READ EXCERPT: 'Ask Dr. Marie,' by Marie Savard

Because I'm a doctor of internal medicine who treats the whole patient rather than a gynecologist who focuses on the reproductive system, my mission is to make you aware of how menopause and aging affect your entire system. A lot of us tackle the external markers of aging by coloring our hair, using "age-defying" or "rejuvenating" skincare products, or perhaps opting for plastic surgery. That's fine if those surface upgrades make you feel good about yourself. But how much better it is to team them with smart strategies to combat the effects of the internal transformations of the third age of our lives! I'll detail those strategies for you including a safe, effective, and protective HT regimen with FDA-approved bio-identical hormones. I use it myself. First, though, I want you to understand exactly what goes on as you progress through perimenopause.

What Happens During "the Change"
In the 1970s when menopause was still a taboo topic, the groundbreaking television show All in the Family aired a now-classic scene in which Archie Bunker, a lovable working-class bigot, loses patience when his wife has a hot flash while eating soup:

Archie Bunker: I know all about your woman's troubles there, Edith, but when I had the hernia that time, I didn't make you wear the truss. If you're gonna have the change of life, you gotta do it right now. I'm gonna give you just thirty seconds. Now c'mon and change.

Edith Bunker: Can I finish my soup first?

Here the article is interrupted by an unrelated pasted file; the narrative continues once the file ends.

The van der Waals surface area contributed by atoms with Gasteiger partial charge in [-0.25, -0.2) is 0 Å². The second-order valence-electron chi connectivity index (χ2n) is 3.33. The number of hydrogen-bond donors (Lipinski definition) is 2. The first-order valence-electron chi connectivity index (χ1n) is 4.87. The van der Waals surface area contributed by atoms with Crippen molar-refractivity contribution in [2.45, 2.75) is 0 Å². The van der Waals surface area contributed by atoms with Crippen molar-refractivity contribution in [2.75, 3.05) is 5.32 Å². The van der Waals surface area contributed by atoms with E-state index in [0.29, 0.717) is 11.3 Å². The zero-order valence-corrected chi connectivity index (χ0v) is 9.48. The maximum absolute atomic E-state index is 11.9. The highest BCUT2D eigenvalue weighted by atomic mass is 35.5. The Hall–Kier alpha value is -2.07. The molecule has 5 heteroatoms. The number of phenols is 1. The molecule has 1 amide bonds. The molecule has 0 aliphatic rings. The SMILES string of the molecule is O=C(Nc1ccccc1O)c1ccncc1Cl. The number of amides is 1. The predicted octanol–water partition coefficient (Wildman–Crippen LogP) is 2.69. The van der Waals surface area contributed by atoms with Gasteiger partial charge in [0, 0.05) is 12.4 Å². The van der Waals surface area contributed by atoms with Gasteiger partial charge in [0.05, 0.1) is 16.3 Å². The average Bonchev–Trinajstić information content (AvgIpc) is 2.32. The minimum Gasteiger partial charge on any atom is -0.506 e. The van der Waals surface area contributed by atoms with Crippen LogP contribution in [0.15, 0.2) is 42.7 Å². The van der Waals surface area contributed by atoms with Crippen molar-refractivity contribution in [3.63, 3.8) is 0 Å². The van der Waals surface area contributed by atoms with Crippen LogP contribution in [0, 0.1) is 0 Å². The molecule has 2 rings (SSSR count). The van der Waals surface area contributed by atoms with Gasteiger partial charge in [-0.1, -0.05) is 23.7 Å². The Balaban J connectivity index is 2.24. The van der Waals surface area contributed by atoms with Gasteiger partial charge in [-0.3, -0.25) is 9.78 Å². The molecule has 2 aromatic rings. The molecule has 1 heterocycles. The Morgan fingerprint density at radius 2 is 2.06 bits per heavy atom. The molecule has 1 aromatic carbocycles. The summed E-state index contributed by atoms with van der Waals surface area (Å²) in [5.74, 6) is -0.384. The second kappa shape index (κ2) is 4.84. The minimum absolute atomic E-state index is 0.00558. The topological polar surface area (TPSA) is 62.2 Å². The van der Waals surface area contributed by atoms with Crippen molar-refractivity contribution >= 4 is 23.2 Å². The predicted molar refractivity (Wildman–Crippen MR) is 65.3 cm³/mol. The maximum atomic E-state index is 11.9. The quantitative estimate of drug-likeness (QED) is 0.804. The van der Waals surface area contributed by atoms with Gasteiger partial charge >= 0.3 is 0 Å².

If only menopause were so simple! Unfortunately, we don't have an inner switch that would turn off female fertility with one flick. Instead, the process is a gradual one during which the ovaries produce less and less estrogen, progesterone, and testosterone. Your adrenal glands do go on making a certain amount of testosterone and other hormones, some of which are then changed to estrogen in your fat cells—especially belly or "visceral" fat cells. However, this estrogen is not as potent as what you once had. All of these hormonal changes work together to precipitate a disruption of your previously regular cycle of ovulation so that your periods become unpredictable and often heavy. Over time, about ten years for most of us, any eggs and follicles that are still left in the ovaries degenerate. When the last available egg ripens and travels down one of your fallopian tubes, you have your final period. As I said, the last period usually happens at the age of fifty-two although smokers typically go through menopause several years earlier than that. Keep in mind, though, that you won't know you're no longer fertile until a full year has gone by with no periods, so do continue using birth control—and condoms even after that to protect against STIs if you have new partners.

Also, if you're taking birth control pills (see sidebar on birth control pills on page 189) or cyclic HT, you won't know when your egg production stops because you'll continue to experience "withdrawal bleeds" every month. However, the bleeds from HT will eventually lighten and may disappear altogether, especially if you're at a healthy weight and don't have excess belly fat. Still, you may want to get a blood test to confirm that you've gone through menopause and can safely stop using contraceptives. You will need to stop your hormones for five days or more before getting this simple blood test that will show that you are producing a very high level of follicle-stimulating hormone (FSH).

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